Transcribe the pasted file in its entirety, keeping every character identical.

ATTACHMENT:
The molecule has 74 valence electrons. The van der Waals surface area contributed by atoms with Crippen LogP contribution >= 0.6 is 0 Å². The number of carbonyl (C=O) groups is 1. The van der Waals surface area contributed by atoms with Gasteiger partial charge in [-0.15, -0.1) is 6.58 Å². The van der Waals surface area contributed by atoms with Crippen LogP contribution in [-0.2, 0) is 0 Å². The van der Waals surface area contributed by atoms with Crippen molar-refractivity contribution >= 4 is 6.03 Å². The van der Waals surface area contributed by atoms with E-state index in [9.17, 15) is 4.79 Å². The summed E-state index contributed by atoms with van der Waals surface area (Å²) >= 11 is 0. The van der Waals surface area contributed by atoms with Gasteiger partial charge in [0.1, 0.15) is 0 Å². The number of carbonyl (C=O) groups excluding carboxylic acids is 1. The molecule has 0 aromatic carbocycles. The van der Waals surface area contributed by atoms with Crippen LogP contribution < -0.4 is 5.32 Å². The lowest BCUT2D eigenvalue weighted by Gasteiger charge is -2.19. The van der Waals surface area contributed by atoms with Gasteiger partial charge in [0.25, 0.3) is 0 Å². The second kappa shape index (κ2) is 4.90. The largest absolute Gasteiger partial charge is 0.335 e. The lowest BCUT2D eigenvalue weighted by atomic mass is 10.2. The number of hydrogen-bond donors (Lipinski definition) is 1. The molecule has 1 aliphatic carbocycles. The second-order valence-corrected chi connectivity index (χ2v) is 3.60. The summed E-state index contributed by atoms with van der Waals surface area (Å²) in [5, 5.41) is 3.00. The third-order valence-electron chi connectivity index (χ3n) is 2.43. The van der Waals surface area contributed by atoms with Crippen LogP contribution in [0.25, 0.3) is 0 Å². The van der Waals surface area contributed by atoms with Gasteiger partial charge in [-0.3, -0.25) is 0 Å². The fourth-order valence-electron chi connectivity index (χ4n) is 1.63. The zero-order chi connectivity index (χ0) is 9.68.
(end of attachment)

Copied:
The molecule has 74 valence electrons. The van der Waals surface area contributed by atoms with Crippen LogP contribution >= 0.6 is 0 Å². The number of carbonyl (C=O) groups is 1. The van der Waals surface area contributed by atoms with Gasteiger partial charge in [-0.15, -0.1) is 6.58 Å². The van der Waals surface area contributed by atoms with Crippen LogP contribution in [-0.2, 0) is 0 Å². The van der Waals surface area contributed by atoms with Crippen molar-refractivity contribution >= 4 is 6.03 Å². The van der Waals surface area contributed by atoms with E-state index in [9.17, 15) is 4.79 Å². The summed E-state index contributed by atoms with van der Waals surface area (Å²) >= 11 is 0. The van der Waals surface area contributed by atoms with Gasteiger partial charge in [0.1, 0.15) is 0 Å². The number of carbonyl (C=O) groups excluding carboxylic acids is 1. The molecule has 0 aromatic carbocycles. The van der Waals surface area contributed by atoms with Crippen LogP contribution < -0.4 is 5.32 Å². The lowest BCUT2D eigenvalue weighted by Gasteiger charge is -2.19. The van der Waals surface area contributed by atoms with Gasteiger partial charge in [0.25, 0.3) is 0 Å². The second kappa shape index (κ2) is 4.90. The largest absolute Gasteiger partial charge is 0.335 e. The lowest BCUT2D eigenvalue weighted by atomic mass is 10.2. The number of hydrogen-bond donors (Lipinski definition) is 1. The molecule has 1 aliphatic carbocycles. The second-order valence-corrected chi connectivity index (χ2v) is 3.60. The summed E-state index contributed by atoms with van der Waals surface area (Å²) in [5, 5.41) is 3.00. The third-order valence-electron chi connectivity index (χ3n) is 2.43. The van der Waals surface area contributed by atoms with Crippen LogP contribution in [0.25, 0.3) is 0 Å². The van der Waals surface area contributed by atoms with Gasteiger partial charge in [-0.3, -0.25) is 0 Å². The fourth-order valence-electron chi connectivity index (χ4n) is 1.63. The zero-order chi connectivity index (χ0) is 9.68.